Friday, May 4, 2018

Dinant 1914

Dinant is unusual in the history of the Western Front in WWI as it was a scene of bloody military clashes and one of the first sites of civilian massacre.

On the 15th August 1914, the 11th company of the 33rd infantry regiment received an order to repel German soldiers who were attempting to cross the bridge at Dinant. 

The German's had already taken the Citadel in a fierce and bloody fight. 

Lieutenant Charles de Gaulle went to the aid of the French soldiers retreating from the Citadel and, under fire, he was badly injured in his right leg. 

The powerful artillery of the French army opened fire and  under their cover, the Red Trousers regained control of the right bank of the Meuse and managed to retake the Citadel.

On Sunday the 23rd of August known as bloody Sunday the French were forced to pull back on to the left bank of the Meuse and the Germans took revenge.

They took 674 people and executed them - men, women and children. Another  400 residents of the town were deported to Kassel in Germany and kept their for 4 months. 

When night fell countless fires were started, over 1000 buildings more than two thirds of the town were reduced to ashes.

On the evening of  that Sunday ( August 23rd) the few inhabitants who had remained in Dinant and and survived,  had to conceal themselves in a  town that had been completely destroyed. They hid in cellars or amongst the ruins. The rebuilding process, which started in 1918, took many, many years. For monuments of national importance the law permitted 2 options – shore up the ruins or reconstruct them identically. The citizens of Dinant chose the latter. 

The battle of those few days  took the lives of over 5000 people on both side, military and civilian.

A happy little place now- Saxophones everywhere

And the citadel overlooks the entire town

The view from the cable car shows the difficulty an attack.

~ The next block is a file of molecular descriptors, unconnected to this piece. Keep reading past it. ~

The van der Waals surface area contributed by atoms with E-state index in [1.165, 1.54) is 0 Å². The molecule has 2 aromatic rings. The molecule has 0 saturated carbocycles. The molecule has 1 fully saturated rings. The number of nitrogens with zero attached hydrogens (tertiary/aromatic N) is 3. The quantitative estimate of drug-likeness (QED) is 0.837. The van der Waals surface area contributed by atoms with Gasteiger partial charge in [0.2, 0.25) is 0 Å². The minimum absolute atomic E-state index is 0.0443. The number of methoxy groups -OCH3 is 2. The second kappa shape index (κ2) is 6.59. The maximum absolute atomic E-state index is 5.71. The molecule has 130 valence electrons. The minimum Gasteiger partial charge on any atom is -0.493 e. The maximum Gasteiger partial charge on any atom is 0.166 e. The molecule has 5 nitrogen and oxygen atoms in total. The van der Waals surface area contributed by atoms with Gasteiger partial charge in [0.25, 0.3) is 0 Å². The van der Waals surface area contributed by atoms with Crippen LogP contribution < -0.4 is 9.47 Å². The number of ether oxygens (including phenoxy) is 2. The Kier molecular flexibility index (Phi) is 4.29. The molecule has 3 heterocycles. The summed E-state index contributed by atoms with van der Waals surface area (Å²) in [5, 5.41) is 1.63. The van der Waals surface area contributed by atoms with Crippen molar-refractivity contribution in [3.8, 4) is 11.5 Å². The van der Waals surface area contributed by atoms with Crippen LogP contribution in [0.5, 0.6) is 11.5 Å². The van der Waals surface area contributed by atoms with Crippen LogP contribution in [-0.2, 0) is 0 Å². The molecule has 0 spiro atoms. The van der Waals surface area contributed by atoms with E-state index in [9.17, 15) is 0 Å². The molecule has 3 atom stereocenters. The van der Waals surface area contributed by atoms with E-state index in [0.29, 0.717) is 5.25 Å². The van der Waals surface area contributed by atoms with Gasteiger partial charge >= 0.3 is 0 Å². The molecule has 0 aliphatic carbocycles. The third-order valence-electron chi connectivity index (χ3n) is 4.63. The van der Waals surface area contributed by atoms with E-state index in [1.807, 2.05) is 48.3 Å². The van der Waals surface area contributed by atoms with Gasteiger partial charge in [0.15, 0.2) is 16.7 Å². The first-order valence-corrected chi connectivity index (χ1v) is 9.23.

And gives a lovely view of Dinant, the Meuse.

Peaceful gardens within the walls now

a Sculpture garden for the fallen

A tour of the dungeons

Madame Guillotine

  A nifty hand removal device

An example of the Mastiff at war, bred for pulling cannons.

A sound and visual re enactment. Still scary.

A constant roll call of the dead.... with ages

A viewfinder shows the town as it was then...

and as it is now....

no happy end for old bores here....

As it was in WW1

This led onto a mocked up trench they really were.
Dark, noisy, stinky,  very uneven underfoot. 
And puddles with authentic scents.
Some of  my fellow tourists had panic attacks.

                                                 The monument to the dead of a massacre
                    I think when the sun shines, the names light up on the floor in between.
But by the time we got there, rain was on its way. Later, we were walking through the campsite and came across one of the four cemeteries of Dinant.  It seemed that every  vault held a body marked with a date of death- 23rd August 1914.   Beside them, the next generation, and the next.

Caro Ramsay 04 05 2018


  1. That's quite a moving piece, Caro. I started to read it this morning, but put it aside until tonight. It reminded me of other sites I've seen, of other massacres. And of continuing massacres that "civilization" continues to countenance. It was Stalin (I believe) who once said, "the death of one man is a tragedy, the death of a million is a statistic." May the deaths of these 674 never be forgotten.

  2. I always wonder what goes through the heads of people who perpetrate such atrocities. Do they have any qualms or is their sense of decency and compassion just suppressed by the role they are playing?